Francis Schaeffer was one of the most well-known Presbyterian leaders of the 20th century. But other than his vow to the Westminster Confession of Faith as a Presbyterian minister, what evidence is there that he was a Calvinist? That is, did Francis Schaeffer hold to Calvinist soteriology?
Nowhere in Schaeffer’s writings does he give a positive appraisal of the Calvinist views of election, predestination, or divine determinism. In fact, it seems he avoided the topics entirely. Scott R. Burson and Jerry L. Walls in C.S. Lewis & Francis Schaeffer note “A quick glance at the index to The Complete Works of Francis A. Schaeffer reveals more than fifty references to freedom but no references to predestination or election.” (p. 279 n23)
Rather, in multiple places both Francis and his wife Edith Schaeffer show their antipathy towards Calvinism:
“I am so glad that I increasingly am against any form of theological determinism which turns people into a zero and choices into delusions.” – Francis Schaeffer to Dr. Robert Rayburn, March 1981.
“The second thing that bothered us was what Fran today would call ‘a deterministic view of the Reformed Faith.’ This was more present then in Westminster than it is now, and the way some of the professors taught these things greatly troubled Fran.” – Edith Schaeffer, The Tapestry, p. 189.
“Whosoever will”, is true and is not limited even as the atonement is not limited. I do not believe in a limited atonement. I don’t believe in irresistible grace either. I believe God gave choice to human beings, and that choice is real. He respects the negative as well as the positive choice. He made human beings, not by accident, with minds that could think and chose even after the fall. – Edith Schaeffer to Bill Edgar, July 2nd, 2002
Burson and Walls have also argued that Schaeffer’s soteriology was not Reformed. They note:
R.K McGregor Wright, author of No Place for Sovereignty: What’s Wrong with Freewill Theism? recalls a time when he confronted Schaeffer with this inconsistency. Wright asked Schaeffer why, as a confessing Calvinist, he would teach “a version of ‘free will’ that looked much like Arminianism. Schaeffer said he wanted students to clearly see that Christianity is different from “the ‘determinism’ emphasized in the psychology and sociology courses of the secular campus.” This response, however, did not satisfy Wright, who believed Schaeffer’s view of freedom could not harmonize with a Reformed understanding of sovereignty. (p. 92)
They further note that Schaeffer’s former professor at Westminster Seminary, Cornelius Van Til, challenged Schaeffer’s soteriological views in a number of personal letters.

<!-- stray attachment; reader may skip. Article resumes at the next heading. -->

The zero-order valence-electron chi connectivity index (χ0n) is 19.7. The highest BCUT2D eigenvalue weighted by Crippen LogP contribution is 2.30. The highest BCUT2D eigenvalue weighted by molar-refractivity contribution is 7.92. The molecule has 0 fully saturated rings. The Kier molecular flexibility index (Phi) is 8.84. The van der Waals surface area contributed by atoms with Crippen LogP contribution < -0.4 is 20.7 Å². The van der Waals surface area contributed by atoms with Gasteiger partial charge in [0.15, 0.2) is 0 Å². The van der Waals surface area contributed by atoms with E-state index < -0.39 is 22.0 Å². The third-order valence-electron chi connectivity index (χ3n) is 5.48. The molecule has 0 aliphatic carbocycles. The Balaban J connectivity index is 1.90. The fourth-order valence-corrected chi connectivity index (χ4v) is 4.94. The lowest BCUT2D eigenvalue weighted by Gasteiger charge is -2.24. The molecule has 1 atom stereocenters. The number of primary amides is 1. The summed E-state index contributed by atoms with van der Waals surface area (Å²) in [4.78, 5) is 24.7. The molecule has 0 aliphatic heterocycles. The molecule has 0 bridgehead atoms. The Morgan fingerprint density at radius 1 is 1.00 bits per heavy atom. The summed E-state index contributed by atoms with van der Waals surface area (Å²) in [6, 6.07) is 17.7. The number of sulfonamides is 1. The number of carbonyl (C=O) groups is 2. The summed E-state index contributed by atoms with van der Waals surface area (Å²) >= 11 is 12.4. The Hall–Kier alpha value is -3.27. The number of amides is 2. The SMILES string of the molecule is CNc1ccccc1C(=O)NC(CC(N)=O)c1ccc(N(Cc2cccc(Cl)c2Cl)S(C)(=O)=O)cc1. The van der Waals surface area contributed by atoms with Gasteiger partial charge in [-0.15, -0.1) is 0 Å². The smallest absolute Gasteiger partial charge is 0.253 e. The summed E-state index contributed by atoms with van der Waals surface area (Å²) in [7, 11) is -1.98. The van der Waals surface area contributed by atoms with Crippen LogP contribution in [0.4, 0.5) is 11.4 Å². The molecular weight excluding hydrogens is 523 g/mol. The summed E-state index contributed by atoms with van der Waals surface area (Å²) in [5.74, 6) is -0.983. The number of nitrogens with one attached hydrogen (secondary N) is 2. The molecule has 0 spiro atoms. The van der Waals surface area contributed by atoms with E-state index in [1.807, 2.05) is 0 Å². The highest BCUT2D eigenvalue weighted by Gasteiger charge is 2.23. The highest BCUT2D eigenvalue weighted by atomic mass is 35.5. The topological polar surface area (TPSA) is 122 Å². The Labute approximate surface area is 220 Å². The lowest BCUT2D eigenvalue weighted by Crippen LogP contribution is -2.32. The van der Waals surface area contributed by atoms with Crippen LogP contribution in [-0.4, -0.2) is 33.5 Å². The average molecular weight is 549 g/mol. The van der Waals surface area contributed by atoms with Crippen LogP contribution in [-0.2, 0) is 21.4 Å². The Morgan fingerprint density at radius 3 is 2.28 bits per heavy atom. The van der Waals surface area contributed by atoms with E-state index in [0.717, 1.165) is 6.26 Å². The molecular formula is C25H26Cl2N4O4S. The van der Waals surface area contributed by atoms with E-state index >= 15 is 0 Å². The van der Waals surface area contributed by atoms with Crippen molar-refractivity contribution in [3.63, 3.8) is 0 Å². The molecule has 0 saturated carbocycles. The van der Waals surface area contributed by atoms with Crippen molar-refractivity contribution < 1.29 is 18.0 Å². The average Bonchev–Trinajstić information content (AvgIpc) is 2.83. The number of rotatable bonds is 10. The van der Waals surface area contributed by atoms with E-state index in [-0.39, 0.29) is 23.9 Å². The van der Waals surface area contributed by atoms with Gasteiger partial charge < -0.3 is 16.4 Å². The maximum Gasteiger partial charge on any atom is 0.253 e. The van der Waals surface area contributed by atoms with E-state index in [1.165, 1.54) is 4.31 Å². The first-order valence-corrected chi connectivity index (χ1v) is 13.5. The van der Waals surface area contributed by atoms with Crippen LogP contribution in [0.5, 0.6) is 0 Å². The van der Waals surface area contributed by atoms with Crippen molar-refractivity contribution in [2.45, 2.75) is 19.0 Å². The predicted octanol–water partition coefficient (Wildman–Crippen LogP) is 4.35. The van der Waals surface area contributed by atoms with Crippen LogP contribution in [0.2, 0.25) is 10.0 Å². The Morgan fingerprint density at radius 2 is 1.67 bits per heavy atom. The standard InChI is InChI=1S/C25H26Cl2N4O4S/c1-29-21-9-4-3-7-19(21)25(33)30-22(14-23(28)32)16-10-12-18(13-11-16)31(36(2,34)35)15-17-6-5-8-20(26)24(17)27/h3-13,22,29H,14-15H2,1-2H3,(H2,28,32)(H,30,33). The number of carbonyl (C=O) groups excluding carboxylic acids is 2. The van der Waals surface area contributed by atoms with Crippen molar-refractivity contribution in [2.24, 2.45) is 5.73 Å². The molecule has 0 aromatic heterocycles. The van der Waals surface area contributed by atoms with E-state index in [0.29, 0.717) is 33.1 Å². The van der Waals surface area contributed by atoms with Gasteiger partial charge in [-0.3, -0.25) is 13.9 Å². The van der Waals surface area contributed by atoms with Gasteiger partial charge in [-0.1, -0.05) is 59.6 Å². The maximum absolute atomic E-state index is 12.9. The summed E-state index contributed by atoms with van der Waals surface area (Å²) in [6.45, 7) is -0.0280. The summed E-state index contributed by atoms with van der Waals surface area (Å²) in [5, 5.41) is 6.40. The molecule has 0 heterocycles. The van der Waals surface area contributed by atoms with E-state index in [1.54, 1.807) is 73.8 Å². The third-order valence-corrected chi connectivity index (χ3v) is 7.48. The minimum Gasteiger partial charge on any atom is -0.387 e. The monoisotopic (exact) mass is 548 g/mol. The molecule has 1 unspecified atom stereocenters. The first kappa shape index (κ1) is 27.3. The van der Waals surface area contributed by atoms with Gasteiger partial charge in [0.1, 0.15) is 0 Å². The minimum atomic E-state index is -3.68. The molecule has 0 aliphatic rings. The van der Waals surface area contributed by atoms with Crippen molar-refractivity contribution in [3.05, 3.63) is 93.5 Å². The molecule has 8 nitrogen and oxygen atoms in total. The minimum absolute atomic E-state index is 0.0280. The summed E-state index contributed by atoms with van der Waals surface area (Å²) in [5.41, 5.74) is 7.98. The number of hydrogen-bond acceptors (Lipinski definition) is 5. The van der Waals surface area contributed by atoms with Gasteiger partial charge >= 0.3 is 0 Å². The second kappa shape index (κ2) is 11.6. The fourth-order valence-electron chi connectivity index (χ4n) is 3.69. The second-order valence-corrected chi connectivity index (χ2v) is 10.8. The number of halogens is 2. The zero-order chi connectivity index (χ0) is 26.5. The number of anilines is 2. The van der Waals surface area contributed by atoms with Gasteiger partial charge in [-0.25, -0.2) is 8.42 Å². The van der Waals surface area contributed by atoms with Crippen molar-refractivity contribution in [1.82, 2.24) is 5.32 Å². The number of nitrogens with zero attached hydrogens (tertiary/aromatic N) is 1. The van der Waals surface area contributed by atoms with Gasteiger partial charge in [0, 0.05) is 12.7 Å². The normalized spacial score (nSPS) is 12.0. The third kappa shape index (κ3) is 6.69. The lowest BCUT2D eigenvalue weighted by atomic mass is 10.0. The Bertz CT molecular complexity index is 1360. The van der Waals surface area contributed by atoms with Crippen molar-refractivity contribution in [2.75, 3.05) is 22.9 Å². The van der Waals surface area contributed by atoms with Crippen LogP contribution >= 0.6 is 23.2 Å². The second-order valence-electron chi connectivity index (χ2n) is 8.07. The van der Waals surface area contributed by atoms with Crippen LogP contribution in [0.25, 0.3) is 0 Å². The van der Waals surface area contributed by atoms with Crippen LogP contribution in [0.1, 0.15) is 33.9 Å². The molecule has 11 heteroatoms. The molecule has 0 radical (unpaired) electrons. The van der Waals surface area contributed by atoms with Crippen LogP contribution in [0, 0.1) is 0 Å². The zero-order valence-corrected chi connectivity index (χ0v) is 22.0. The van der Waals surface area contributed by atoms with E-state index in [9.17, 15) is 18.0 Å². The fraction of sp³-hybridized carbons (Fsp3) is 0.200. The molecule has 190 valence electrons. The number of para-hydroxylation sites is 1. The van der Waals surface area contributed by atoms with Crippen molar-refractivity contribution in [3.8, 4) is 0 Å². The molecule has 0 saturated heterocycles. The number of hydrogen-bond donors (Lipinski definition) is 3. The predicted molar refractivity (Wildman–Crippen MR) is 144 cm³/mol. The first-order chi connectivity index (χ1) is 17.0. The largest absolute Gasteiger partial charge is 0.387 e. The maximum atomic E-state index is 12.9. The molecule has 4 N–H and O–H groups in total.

Van Til wrote to Schaeffer:
“When you say that man is not caught in the wheels of determinism you do not mean for one moment to deny that God has determined whatsoever comes to pass in history, including the thoughts and acts of man, do you?” (p. 92)
Burson and Walls continue:
“Like a bloodhound on the trail of its prey, Van Til sniffs out a view of freedom that is inconsistent with Reformed theology. Indeed, the internal logic of Calvinism demands some form of soft determinism if its account of God’s sovereignty and human freedom is to be coherent. Schaeffer presumably was unwilling to live with the inherent problems of five-point Calvinism and consequently opted for first-cause freedom, a maneuver that put him not only at odds with classic Reformed theology but also at odds with his own passionate commitment to the law of noncontradiction.” (p. 92)
“Simply put, Schaeffer’s view of predestination and human freedom is logically incoherent. To suggest that God is the first cause of everything that comes to pass (total unconditional predestination) and humans are the first cause of many of their choices (libertarian freedom) is nothing short of a flat-out contradiction, a nonsensical statement. It is a logical impossibility.” (p. 93)
This all leads me to wonder, how could Francis Schaeffer take a vow to the Westminster Confession of Faith, a document which affirms Calvinist soteriology (Chapter III), when he doesn’t believe in it? Was Schaeffer a hypocrite or just ignorant of what the Confession actually taught?
It seems that Schaeffer did hold to the Calvinist view earlier in life. Writing in The Bible Today, (A Review of a Review, Oct 1948) Schaeffer said, “It is not apart from the Holy Spirit, nor could it be possible without the predestination of the Sovereign God” and referred to the woman at the well as “one of the elect.” But, Bryan A. Follis in Truth with Love; The Apologetics of Francis Schaeffer notes in reference to Schaeffer’s 1948 article:
“It is fascinating to note that by 1963 the reference to “predestination” and “the elect” had been dropped and that by 1968 the sentence referring to God’s mercy in saving men had been cut out. Was Schaeffer becoming more rationalist?”
The question Follis should have asked is, “Was Schaeffer becoming more Arminian?
Follis, writing favorably on Schaeffer, answers that Schaeffer was just tailoring his speech to his audience. That might be so. Schaeffer only stopped speaking “Calvinistic” because of his audience. But, look what that has brought. His son joined the Greek Orthodox Church, and L’Abri today, from my own personal experience in a 2-month visit, is thoroughly Arminian as explicitly confirmed by a number of the staff I spoke to there.